Had a touch of actual (not bottle) flu earlier this week and the fever returned Saturday; since it wasn’t a full-blown relapse, I went for a jog making the loop through Northolt then back to South Ruislip to pick up a bottle of wine for supper. I’ve passed the Northolt Harvester dozens of times since moving here, but I don’t rush to include purely chain pubs in these pages (note that another Harvester got bypassed last week and the one on the northeast edge of Swindon didn’t get a visit for the first 5 years we lived there). This isn’t really fair to the ones that do a decent job but, for the most part, what you have here is a Denny’s with a bar.
As is their way, I was greeted by a waitress for seating but waved her off with, “just off to the bar, love.” She followed me over and pulled my lager and I found a spot at one of the tables grouped in the corner near the bar. This set up made the bar seem actually pub-like — a feature not lost on the 8 or 9 barflies hanging out in the area. The wait staff kept coming for orders but there were enough of us there to keep a bartender busy without the diners.
Except for the shit music, it wasn’t half bad. The manager seemed a bit grabby with the girls but Northolt is already 20 years behind the rest of society before you set your watch back another 20 years by entering a Harvester.
I found, on looking up the business link for this one, that it is technically called the Mandeville Arms (a detail that featured absolutely nowhere that I looked while there). It’s across from Northolt station if you happen to be in the area (here’s a map).
Around Christmas, I started a training cycle meant to prep me for the Siracusa City Marathon (Sicily) but other necessary travel was going to interfere with that date (and, in typical Italian fashion, they have just this week cancelled this year’s event, anyway) so I will have to make this year’s marathon some other time. I’m sticking to the schedule, though, and will just continue to ramp things as if I were doing another ultra (so when I DO finally pick 42K to run, it’ll be a dawdle).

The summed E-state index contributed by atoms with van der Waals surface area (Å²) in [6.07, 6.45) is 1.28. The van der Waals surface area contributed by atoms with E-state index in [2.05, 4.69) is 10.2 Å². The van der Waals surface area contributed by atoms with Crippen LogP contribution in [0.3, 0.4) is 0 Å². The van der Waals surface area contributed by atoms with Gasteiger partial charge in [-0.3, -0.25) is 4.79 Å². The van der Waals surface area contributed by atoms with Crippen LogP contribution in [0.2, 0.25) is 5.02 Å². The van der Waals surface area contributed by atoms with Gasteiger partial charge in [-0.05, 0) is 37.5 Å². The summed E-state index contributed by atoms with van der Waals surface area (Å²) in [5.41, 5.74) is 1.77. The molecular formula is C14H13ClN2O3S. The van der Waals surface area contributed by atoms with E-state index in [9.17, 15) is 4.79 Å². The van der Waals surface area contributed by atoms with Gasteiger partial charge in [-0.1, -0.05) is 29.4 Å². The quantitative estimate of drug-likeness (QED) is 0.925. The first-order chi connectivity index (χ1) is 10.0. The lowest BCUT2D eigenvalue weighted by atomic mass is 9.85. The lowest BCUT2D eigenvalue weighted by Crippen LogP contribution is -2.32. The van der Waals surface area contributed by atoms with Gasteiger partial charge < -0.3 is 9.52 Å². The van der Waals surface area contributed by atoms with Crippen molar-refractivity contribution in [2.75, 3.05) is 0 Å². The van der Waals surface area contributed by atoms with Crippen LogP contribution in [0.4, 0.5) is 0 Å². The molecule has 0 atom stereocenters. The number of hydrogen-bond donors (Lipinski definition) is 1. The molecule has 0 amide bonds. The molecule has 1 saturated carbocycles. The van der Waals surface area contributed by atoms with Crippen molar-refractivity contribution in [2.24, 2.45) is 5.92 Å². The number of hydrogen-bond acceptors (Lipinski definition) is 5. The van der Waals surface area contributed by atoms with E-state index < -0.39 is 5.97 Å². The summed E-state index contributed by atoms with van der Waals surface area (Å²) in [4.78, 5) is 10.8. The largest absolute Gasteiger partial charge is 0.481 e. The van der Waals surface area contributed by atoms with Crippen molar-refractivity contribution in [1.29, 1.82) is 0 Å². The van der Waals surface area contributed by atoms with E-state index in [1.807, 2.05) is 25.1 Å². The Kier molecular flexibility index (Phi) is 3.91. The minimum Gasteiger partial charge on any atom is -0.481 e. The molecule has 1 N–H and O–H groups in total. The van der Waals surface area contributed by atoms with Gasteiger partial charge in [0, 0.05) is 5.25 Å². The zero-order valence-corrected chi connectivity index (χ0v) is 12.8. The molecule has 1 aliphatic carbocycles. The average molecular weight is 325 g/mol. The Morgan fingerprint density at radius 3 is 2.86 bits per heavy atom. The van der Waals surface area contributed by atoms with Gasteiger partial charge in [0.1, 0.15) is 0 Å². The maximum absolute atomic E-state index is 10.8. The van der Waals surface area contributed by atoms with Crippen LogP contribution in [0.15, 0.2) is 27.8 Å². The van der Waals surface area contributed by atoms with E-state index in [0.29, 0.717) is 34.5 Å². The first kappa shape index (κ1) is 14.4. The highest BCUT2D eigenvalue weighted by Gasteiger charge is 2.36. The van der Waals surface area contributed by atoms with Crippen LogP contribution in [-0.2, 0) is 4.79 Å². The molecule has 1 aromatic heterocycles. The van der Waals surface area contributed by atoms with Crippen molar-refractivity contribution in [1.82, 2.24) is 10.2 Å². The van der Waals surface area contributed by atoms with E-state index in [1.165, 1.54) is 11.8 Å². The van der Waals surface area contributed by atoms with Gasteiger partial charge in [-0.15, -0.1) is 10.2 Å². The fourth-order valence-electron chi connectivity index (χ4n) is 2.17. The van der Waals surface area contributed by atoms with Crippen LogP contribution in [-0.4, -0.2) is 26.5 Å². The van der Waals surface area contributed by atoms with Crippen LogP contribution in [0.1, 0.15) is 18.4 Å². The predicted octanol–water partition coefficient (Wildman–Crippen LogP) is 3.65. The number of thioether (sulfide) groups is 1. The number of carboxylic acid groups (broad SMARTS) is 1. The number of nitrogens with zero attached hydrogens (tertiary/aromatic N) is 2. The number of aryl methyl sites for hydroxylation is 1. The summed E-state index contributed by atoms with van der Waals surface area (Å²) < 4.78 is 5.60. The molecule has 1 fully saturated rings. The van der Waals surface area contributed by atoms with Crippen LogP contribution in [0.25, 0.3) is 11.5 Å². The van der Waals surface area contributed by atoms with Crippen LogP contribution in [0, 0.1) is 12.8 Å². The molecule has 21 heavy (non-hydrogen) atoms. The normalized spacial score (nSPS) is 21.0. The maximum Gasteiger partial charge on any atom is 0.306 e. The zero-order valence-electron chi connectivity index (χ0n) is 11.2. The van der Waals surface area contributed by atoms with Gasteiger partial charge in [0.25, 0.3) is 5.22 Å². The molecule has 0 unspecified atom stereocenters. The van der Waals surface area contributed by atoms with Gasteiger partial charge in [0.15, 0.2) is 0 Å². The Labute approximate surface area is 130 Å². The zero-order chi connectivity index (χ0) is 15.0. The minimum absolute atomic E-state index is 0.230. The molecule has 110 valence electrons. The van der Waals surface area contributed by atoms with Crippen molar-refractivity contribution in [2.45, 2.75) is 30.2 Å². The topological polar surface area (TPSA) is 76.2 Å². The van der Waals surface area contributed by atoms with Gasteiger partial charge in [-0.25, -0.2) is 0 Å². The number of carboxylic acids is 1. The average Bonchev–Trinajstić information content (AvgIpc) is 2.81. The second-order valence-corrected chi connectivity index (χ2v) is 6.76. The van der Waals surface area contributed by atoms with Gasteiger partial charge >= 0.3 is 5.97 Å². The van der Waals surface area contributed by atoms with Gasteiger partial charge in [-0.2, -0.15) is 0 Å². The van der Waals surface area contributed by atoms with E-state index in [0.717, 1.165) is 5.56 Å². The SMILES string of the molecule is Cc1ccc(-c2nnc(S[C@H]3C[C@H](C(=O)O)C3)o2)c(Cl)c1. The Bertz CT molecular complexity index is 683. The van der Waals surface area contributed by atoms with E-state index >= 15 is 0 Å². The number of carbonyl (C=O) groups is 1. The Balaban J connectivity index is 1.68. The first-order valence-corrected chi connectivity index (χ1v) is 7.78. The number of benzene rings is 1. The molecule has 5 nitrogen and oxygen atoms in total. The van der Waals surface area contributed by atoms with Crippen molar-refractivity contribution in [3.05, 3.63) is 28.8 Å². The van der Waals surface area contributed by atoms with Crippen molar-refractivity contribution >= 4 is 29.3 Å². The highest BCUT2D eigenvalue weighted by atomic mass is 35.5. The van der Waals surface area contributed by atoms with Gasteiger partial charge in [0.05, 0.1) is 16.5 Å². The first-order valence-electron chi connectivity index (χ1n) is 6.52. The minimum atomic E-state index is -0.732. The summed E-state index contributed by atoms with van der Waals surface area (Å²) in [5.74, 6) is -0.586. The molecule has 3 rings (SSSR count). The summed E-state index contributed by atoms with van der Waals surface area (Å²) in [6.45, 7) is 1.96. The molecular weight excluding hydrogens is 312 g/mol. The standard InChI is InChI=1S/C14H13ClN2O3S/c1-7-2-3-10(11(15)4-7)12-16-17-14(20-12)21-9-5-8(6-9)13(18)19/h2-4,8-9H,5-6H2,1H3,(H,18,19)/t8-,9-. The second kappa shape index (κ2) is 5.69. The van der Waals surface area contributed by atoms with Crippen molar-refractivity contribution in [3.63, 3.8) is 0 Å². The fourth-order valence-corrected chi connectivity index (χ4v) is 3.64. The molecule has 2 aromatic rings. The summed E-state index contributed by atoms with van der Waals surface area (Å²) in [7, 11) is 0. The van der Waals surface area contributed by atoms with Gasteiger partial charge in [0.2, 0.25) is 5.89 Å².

This weekend, I had an 8 miler scheduled for Saturday and just decided to wing it by listening to some podcasts to give me an hour then legging it home from wherever I was then to close the loop. The photo, above, was some sort of elephant mobile that has appeared at a roadside memorial on the bike path next to the A40 (Western Avenue) between South Ruislip and Northolt.
Soon after the memorial photo, I picked up some Hash House Harrier marks from a recently cleared trail and followed those a bit, then out to Rayner’s Lane and, seeing that my time for the show I was listening to was lapsing, homeward.
Sunday was a little more structured for the planned 17 miles (17.7, eventually). Hopping on the towpath of the Paddington Branch by the Civil Engineer, it was a quiet canal-based trip around to the Grand Union Canal with a short detour for a pint at the White House before heading back to the waterside and into Uxbridge. Even after picking up the pavement, again, things were quiet (mostly wooded and waterside cycle path into Ickenham). Good loop, this one.
The Station House Apartments made me laugh because it sounds like a euphemism for prison … you know, like “The Grey Bar Hotel,” or something. They even look a little like something administered by G4S.
The graffito, below, was oddly encouraging although, with about 4 miles left the end was not near enough.
Five miles into a run up the Grand Union Canal from Uxbridge, I took a break at the Coy Carp. I got the feeling from the cool reception that I was probably a lot less welcome than the polished and posh families flowing in for lunch so I headed out by the weir to watch ducks.
A family came out and the little boy — perhaps 3 years old –got excited when he saw the terriers the couple near me were tending. “Duggie! Duggie! Wuff-wuff!” he said then immediately lost interest when he saw the ducks floating around. The adults chatted a moment then the parental units headed across the bridge followed by the toddler; “bye-bye, duggies,” he said as he passed waving to no one and nothing in particular.
The other side of the pub, by the canal, features some kayak slalom gates and there were tons of fisherman despite a huge sewage treatment facility having an outfall not a mile away. It was breezy and cool but my short stop wasn’t long enough to let the chill set in.
The sun started to come through the cloud cover and I drank up and returned my glass to the bar (someone needed to show the staff some class). I headed toward the bridge waving aimlessly as I passed saying, “goodbye, doggies.” The couple wished me well.
Here’s a map.